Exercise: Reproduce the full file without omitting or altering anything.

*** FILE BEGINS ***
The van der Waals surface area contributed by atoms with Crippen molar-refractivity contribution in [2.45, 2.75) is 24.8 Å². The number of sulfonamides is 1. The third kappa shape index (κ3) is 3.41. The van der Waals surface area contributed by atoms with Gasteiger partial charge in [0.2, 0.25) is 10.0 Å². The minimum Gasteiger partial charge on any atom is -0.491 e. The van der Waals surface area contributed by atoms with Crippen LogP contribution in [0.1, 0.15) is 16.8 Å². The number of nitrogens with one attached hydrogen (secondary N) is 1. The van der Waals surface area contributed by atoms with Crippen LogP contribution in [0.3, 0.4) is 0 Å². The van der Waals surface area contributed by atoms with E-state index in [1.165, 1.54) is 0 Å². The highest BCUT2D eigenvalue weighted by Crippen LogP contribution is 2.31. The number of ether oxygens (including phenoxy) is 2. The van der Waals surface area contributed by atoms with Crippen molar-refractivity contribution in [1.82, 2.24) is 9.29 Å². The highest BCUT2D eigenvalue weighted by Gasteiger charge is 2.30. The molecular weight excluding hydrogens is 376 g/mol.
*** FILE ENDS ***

The van der Waals surface area contributed by atoms with Crippen molar-refractivity contribution in [2.45, 2.75) is 24.8 Å². The number of sulfonamides is 1. The third kappa shape index (κ3) is 3.41. The van der Waals surface area contributed by atoms with Gasteiger partial charge in [0.2, 0.25) is 10.0 Å². The minimum Gasteiger partial charge on any atom is -0.491 e. The van der Waals surface area contributed by atoms with Crippen LogP contribution in [0.1, 0.15) is 16.8 Å². The number of nitrogens with one attached hydrogen (secondary N) is 1. The van der Waals surface area contributed by atoms with Crippen LogP contribution in [0.3, 0.4) is 0 Å². The van der Waals surface area contributed by atoms with E-state index in [1.165, 1.54) is 0 Å². The highest BCUT2D eigenvalue weighted by Crippen LogP contribution is 2.31. The number of ether oxygens (including phenoxy) is 2. The van der Waals surface area contributed by atoms with Crippen molar-refractivity contribution in [1.82, 2.24) is 9.29 Å². The highest BCUT2D eigenvalue weighted by Gasteiger charge is 2.30. The molecular weight excluding hydrogens is 376 g/mol.